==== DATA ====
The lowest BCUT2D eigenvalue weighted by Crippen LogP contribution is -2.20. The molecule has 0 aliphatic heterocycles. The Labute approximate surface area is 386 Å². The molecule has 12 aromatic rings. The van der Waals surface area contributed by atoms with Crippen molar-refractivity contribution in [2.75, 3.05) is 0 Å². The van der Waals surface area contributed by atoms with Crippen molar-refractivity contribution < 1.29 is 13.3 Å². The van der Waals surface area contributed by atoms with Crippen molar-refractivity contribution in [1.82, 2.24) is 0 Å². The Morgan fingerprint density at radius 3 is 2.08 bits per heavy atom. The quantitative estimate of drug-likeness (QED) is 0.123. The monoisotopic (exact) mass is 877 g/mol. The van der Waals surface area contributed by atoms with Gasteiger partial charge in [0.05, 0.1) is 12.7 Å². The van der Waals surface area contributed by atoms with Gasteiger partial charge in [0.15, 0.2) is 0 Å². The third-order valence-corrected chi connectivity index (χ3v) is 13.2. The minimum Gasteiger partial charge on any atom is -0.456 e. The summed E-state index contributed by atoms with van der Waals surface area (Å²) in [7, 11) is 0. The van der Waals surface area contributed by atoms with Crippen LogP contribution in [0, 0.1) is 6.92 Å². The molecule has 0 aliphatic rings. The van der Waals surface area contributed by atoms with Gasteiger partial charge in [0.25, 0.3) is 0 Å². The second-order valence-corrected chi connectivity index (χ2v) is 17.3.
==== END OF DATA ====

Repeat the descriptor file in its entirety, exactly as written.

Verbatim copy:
The lowest BCUT2D eigenvalue weighted by Crippen LogP contribution is -2.20. The molecule has 0 aliphatic heterocycles. The Labute approximate surface area is 386 Å². The molecule has 12 aromatic rings. The van der Waals surface area contributed by atoms with Crippen molar-refractivity contribution in [2.75, 3.05) is 0 Å². The van der Waals surface area contributed by atoms with Crippen molar-refractivity contribution < 1.29 is 13.3 Å². The van der Waals surface area contributed by atoms with Crippen molar-refractivity contribution in [1.82, 2.24) is 0 Å². The Morgan fingerprint density at radius 3 is 2.08 bits per heavy atom. The quantitative estimate of drug-likeness (QED) is 0.123. The monoisotopic (exact) mass is 877 g/mol. The van der Waals surface area contributed by atoms with Gasteiger partial charge in [0.05, 0.1) is 12.7 Å². The van der Waals surface area contributed by atoms with Gasteiger partial charge in [0.15, 0.2) is 0 Å². The third-order valence-corrected chi connectivity index (χ3v) is 13.2. The minimum Gasteiger partial charge on any atom is -0.456 e. The summed E-state index contributed by atoms with van der Waals surface area (Å²) in [7, 11) is 0. The van der Waals surface area contributed by atoms with Crippen LogP contribution in [0, 0.1) is 6.92 Å². The molecule has 0 aliphatic rings. The van der Waals surface area contributed by atoms with Gasteiger partial charge in [0.25, 0.3) is 0 Å². The second-order valence-corrected chi connectivity index (χ2v) is 17.3.